Beijing’s recent behavior has become more aggressive
Despite claims to the contrary, there is proof that Beijing has been slowly building up reefs into islands in the South China Sea for years. Beijing has gradually been adding more military outposts and assets such as missiles, radar systems and airstrips.
In several cases where islands didn’t exist, China has strong-armed the creation of new islands in the sea. The aggressive move has earned criticism from the U.S., which sanctioned Chinese entities that help Beijing build artificial islands and militarize them.
Kitsch Liao, assistant director of the Atlantic Council’s Global China Hub, warned that these ambitious projects could help China with key logistics and enable it to “project force.” This is worrying because of Beijing’s increasingly aggressive and coercive behavior in the area in recent months.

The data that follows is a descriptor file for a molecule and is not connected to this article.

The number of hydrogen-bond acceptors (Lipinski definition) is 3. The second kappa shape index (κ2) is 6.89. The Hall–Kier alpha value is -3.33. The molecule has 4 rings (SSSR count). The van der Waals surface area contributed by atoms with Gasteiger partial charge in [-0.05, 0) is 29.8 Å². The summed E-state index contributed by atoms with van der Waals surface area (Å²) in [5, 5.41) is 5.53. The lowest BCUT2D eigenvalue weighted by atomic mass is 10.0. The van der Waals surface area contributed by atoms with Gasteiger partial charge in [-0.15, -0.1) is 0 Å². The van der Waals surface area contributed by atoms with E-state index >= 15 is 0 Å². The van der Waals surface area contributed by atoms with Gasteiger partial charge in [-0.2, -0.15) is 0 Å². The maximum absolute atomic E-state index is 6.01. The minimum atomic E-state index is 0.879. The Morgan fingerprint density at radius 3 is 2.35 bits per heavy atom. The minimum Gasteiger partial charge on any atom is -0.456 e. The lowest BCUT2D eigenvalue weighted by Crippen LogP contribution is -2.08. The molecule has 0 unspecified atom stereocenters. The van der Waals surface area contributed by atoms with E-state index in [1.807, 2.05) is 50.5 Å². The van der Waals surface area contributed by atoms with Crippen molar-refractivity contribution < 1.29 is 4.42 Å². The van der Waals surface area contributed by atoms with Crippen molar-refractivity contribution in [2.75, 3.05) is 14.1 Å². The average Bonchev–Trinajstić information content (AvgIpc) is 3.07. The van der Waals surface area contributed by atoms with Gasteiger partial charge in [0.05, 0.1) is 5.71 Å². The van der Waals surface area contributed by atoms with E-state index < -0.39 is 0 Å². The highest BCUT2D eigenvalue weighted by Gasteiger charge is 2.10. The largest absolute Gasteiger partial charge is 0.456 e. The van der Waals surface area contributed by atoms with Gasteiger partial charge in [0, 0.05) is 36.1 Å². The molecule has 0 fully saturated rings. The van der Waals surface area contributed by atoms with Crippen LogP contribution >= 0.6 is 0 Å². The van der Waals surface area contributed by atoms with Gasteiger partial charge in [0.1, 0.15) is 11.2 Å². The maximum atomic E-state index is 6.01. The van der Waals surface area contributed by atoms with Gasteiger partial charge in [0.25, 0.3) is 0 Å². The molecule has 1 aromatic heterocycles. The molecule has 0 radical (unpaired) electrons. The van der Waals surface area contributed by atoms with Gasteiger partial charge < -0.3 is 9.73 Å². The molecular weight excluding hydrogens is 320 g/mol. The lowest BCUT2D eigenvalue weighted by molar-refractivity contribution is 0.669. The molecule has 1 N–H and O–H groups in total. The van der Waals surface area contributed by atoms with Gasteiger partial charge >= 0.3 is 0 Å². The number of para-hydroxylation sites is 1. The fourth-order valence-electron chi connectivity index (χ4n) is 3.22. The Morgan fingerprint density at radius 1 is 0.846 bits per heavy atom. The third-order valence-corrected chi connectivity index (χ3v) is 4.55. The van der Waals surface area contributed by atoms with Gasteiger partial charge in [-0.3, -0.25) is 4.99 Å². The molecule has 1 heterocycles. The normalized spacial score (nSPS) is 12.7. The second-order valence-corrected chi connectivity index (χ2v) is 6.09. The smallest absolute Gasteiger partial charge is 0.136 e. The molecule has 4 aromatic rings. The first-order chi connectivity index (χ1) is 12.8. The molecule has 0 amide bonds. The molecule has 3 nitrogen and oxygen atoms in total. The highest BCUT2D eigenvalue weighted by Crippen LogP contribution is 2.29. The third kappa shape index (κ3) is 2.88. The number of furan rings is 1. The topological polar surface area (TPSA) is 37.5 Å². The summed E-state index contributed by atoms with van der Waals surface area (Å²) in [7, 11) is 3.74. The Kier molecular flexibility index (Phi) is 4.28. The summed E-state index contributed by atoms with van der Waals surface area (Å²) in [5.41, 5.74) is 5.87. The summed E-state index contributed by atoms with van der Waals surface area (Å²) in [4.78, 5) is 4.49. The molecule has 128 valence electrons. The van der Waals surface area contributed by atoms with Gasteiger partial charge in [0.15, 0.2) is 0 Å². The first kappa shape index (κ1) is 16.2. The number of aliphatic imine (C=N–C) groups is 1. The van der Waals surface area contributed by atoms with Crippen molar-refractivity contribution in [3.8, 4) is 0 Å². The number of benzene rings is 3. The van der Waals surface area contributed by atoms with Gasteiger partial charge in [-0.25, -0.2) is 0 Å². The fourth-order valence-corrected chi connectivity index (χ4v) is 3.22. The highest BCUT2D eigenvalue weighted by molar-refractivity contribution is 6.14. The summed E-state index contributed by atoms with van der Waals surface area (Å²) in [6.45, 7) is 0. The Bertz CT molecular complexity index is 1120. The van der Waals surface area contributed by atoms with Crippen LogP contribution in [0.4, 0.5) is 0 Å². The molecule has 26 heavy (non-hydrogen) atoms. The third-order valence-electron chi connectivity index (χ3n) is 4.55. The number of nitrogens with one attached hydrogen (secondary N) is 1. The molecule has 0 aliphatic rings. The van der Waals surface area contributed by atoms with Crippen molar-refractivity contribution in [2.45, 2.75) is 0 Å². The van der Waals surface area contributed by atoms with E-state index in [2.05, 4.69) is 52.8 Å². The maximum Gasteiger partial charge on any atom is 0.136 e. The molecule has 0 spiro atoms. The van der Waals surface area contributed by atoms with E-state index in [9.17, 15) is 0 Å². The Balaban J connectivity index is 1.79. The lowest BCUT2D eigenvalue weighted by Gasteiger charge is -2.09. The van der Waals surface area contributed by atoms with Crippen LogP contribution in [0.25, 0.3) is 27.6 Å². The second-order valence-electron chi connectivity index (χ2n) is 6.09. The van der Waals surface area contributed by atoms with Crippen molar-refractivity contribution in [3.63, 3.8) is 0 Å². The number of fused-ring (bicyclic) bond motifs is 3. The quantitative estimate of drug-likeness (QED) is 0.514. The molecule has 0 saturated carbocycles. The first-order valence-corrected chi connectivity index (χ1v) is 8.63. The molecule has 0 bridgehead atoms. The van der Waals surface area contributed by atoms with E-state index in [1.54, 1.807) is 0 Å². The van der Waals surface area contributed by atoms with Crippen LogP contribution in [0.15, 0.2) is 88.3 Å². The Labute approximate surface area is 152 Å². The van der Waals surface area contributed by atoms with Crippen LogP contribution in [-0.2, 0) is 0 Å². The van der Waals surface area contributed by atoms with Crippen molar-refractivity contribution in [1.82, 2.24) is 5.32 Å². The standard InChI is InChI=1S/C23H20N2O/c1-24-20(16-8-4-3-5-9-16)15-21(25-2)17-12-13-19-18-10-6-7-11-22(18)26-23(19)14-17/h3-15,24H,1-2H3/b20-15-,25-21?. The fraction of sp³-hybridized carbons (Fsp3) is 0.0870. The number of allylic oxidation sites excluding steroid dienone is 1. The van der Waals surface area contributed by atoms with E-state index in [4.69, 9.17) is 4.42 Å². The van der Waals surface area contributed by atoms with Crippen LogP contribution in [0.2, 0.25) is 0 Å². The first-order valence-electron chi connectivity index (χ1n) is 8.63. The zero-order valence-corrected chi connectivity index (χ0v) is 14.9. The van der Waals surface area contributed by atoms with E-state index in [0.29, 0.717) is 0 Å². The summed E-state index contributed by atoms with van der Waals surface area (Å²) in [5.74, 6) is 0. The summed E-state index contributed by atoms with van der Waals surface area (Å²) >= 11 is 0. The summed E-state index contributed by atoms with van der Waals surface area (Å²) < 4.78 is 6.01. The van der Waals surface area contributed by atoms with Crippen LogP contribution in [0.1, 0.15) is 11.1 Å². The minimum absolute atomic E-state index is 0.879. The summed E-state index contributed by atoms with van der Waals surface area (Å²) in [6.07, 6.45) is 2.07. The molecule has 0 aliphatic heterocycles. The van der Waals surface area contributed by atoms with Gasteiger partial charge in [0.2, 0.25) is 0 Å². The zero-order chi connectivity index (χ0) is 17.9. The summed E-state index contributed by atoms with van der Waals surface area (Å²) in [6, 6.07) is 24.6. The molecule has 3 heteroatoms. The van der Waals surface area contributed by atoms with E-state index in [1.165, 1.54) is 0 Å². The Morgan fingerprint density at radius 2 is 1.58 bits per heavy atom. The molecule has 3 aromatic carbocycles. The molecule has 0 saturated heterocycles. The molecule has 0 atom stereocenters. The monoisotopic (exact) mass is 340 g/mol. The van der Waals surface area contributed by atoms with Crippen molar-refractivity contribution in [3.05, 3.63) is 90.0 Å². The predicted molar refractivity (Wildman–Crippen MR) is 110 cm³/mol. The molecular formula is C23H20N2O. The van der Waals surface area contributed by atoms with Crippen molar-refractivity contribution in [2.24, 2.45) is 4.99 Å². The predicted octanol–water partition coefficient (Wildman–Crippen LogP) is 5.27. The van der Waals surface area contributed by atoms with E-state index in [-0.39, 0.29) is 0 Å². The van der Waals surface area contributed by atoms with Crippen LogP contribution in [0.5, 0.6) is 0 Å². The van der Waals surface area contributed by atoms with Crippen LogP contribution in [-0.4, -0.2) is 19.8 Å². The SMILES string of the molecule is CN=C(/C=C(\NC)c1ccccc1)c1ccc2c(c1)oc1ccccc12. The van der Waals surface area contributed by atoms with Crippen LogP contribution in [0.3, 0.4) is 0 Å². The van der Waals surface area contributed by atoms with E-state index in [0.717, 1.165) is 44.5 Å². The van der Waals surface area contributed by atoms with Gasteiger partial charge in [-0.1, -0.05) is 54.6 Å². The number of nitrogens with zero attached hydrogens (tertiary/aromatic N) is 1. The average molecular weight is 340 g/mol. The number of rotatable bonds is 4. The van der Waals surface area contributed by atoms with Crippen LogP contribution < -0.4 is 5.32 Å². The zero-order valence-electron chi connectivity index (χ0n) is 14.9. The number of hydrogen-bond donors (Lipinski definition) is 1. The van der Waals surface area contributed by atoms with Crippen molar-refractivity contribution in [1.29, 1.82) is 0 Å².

Liao thinks the goal of the airstrip construction is recon, targeting and surveillance. Knowing what you can see and track is “the most important thing in the first opening shot of any potential war,” even in the runup to that, he added.
Within the last few years, China has equipped some Spratly Islands with anti-ship and anti-aircraft missile systems, as well as laser and jamming equipment and fighter jets. China steadily growing its territorial claims could be what it needs to successfully shape potential conflict in the region.
It remains to be seen if the islands would survive in a war. Si-fu Ou, from the Institute for National Defense and Security Research in Taiwan, warned that China could be aiming for “preparatory steps for conflict.”
The Great Walls of SCS have been built on sand, which leaves the area vulnerable during war because they are not defensible. But during peacetime, the man-made islands are ideal for different missions, such as “presence, ISR (intelligence, surveillance, and reconnaissance), situation awareness and gray zone-tactics,” said Ou.